Christian Conservative Christian "Independent"

I'm an evangelical Christian, member of the CPC, but presently & unjustly exiled to wander the political wilderness.
All opinions expressed here are solely my own.

Tuesday, February 16, 2010

CTV: "Anger is replacing Hope"

You don't say.
Barack Obama's challenge: Anger is replacing hope
The Associated Press
Date: Monday Feb. 15, 2010 11:45 AM ET

WASHINGTON — President Barack Obama won the White House with a campaign message focused on hope. Now he is trying to get himself on the right side of a remarkably different national sentiment these days: anger.

Obama's expansive domestic goals are largely the same, but his message is changing, now constructed around a concession that the public is disillusioned and wanting results. If he cannot show people that he understands their frustration and is working to fix it, the risks are real.

All that angst that Obama wants to harness as a force for change -- as he did in his campaign -- will turn against him. That means eroding public support for his agenda and potentially big losses for his party in congressional elections in November.

So it was telling when Obama offered this take on Republican Scott Brown's Senate win in Massachusetts last month, one that weakened the Democratic president's hand: "The same thing that swept Scott Brown into office swept me into office. People are angry, and they're frustrated."

A new White House talking point was born, and it was hardly hope and change.
Oh wait a sec... I believe I did say...
But I have several serious concerns today [Jan. 20, 2009], on what ought to be a great day.

Firstly, I think Mr. Obama essentially used the hype of "Hope" and "Change" to swoon the voters, and millions of people bought into it. Not that that's necessarily wrong, but I honestly think that he's raised expectations so high, that when people realize that he is indeed just a man, and not the "Omabassiah" some people think he is, there could end up being a whole lot of anger, and dashed dreams. While "Hope" is a tremendously positive thing, I think the inevitable letdown could be a whole lot worse than the euphoric feelings people have right now.

Secondly, I think a significant amount of the "positive" vibes he's getting out of people are not really "real". In fact, it's not genuine love and admiration for him that we're seeing today. I believe a large part of what we're seeing today is in fact a response, the flip-side if you will, of the virulent hatred that some people had for his predecessor, the 43rd President of the United States of America, George W. Bush. And "love" for one man, born out of the sheer hatred of another one, is a very dangerous thing indeed.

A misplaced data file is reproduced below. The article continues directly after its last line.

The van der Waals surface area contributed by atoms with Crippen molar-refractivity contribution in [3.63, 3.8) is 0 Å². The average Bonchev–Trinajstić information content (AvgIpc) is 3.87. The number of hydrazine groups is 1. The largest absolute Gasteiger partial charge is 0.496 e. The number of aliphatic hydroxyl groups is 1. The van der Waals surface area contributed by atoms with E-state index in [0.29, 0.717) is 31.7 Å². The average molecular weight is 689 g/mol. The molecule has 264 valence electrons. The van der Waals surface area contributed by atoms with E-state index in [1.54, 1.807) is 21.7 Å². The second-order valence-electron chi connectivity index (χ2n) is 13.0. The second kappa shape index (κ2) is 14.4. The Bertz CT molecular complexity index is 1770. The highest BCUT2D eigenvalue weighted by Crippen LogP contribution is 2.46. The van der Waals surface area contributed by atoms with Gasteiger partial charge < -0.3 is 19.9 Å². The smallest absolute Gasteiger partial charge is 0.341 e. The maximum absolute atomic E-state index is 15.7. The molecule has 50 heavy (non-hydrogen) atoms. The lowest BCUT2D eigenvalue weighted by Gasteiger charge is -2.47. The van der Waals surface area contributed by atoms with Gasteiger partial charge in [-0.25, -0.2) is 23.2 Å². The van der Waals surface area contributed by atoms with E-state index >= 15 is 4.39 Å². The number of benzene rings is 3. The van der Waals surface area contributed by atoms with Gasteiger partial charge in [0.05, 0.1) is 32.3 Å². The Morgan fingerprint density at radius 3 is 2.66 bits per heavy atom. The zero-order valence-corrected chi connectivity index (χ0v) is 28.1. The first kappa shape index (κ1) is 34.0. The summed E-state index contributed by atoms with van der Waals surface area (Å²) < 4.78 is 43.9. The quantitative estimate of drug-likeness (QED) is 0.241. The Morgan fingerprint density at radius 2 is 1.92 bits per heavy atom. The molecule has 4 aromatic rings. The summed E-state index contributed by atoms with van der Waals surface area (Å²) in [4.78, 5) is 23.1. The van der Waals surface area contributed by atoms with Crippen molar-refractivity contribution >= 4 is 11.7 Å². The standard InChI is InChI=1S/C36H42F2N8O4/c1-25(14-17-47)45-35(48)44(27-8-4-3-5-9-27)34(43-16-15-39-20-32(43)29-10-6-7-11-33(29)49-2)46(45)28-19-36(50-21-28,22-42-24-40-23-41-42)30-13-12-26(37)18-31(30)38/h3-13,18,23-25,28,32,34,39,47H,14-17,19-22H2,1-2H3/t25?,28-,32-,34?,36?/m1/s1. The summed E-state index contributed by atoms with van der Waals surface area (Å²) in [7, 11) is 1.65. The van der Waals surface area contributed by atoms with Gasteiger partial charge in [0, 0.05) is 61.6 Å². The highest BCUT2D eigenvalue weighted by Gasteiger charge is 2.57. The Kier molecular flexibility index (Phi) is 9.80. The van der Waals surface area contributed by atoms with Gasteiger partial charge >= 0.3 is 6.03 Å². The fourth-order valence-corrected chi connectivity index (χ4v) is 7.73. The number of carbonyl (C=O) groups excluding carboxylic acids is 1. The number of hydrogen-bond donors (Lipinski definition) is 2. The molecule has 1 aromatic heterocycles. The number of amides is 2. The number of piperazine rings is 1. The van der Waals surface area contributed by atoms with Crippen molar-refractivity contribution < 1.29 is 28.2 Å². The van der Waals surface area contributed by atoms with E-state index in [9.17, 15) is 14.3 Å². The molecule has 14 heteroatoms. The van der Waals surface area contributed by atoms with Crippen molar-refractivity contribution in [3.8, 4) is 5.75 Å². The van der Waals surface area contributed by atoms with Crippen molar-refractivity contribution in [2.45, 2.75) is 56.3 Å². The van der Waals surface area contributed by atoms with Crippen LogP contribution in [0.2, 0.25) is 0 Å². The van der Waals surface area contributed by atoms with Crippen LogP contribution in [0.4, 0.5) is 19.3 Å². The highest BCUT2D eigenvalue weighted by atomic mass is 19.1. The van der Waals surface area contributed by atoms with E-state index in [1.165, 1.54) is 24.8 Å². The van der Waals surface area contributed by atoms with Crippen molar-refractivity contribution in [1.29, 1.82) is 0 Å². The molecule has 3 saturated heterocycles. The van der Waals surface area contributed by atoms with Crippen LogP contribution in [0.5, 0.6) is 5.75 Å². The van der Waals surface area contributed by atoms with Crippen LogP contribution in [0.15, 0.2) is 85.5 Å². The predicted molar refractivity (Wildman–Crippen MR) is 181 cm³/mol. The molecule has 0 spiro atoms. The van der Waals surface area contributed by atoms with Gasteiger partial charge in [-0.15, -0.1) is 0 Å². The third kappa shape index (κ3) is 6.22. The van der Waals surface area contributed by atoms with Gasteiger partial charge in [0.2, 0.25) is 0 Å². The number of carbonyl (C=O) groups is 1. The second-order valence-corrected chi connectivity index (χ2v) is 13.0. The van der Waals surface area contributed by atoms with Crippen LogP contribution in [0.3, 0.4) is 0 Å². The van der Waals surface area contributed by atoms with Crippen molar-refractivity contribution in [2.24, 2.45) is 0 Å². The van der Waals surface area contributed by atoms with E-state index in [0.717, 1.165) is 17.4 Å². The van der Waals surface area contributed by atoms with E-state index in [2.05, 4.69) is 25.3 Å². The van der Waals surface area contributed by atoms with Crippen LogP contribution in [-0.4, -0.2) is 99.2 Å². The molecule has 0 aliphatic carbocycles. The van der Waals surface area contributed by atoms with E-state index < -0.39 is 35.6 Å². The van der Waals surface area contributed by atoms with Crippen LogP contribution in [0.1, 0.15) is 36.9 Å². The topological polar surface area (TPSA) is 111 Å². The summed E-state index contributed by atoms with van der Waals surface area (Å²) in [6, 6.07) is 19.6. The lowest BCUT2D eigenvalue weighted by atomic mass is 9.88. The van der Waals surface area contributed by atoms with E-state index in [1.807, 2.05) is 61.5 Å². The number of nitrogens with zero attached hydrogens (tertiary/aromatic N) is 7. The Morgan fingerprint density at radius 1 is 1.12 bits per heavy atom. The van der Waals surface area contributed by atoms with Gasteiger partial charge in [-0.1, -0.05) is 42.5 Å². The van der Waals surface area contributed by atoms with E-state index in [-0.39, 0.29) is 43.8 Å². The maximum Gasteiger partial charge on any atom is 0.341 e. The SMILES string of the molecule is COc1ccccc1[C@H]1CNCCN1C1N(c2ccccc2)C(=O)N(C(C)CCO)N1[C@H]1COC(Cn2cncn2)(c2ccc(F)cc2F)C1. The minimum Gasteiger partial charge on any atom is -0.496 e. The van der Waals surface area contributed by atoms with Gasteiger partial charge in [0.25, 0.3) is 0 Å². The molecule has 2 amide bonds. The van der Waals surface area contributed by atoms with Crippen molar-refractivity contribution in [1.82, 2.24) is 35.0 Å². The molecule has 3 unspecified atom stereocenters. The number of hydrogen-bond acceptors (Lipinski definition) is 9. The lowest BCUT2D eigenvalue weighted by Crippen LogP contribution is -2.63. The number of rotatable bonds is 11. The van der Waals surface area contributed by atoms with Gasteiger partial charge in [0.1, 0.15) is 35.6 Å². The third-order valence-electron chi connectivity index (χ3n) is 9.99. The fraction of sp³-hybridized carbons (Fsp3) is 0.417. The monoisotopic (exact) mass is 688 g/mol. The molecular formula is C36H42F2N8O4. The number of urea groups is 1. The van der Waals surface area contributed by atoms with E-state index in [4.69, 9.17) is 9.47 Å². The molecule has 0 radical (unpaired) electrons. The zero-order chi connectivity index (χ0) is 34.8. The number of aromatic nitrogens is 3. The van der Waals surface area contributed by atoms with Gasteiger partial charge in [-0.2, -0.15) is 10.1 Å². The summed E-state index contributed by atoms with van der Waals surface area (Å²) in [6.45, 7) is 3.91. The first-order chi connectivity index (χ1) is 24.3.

Now of course, I'm not saying that about the "common man" on the street. I've been watching the coverage, and watching the interviews of regular folks in the US, and I think their feelings are indeed genuine. The people I'm talking about are the partisans, the dyed-in-the-wool liberals. Their love for Obama, I suspect, is built largely on their hatred of Bush, and as such, is a truly dangerous house of cards for Obama to build his support upon. I actually fear somewhat for the guy, because they're liable to snap if he doesn't do things their way. Think of a jilted lover, running from the arms of one man into the arms of the first available passerby. That's what I think a lot of his "support" is predicated on.

And as such, I'm genuinely afraid for the American people today. That's why I'm not feeling very celebratory right now. I think he's used people's hopes and dreams to get elected, but built them up in such a manner that they're going to get let down really hard. And I think that the "love" of the man isn't so much love for him, but a result of the hatred of another man.

Either way, I think Obama has to walk very carefully.

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  • At Wed. Feb. 17, 09:50:00 p.m. EST, Anonymous Anonymous said…

    Obama's been doing alright -- no President would be overly popular right now, given the state of the economy, and public polling consistently reveals that, inasmuch as specifities are involved, the American public agrees with his agenda (on healthcare, for example). I think -- if there's one way he could improve -- it's in making an especial effort to distance himself from campy leftism, and focus on the less divisive subject of the economy. Which he's already begun to do, so there ya go.

    This isn't a bad U.S. government for the CPC, either: it offers us the rare duality of being able to fully cooperate with the U.S. on choice initiatives (their approach to environmental reforms, for example) whilst not being verbally abused by the Obama-infatuate Canadian left for having a "hidden agenda."


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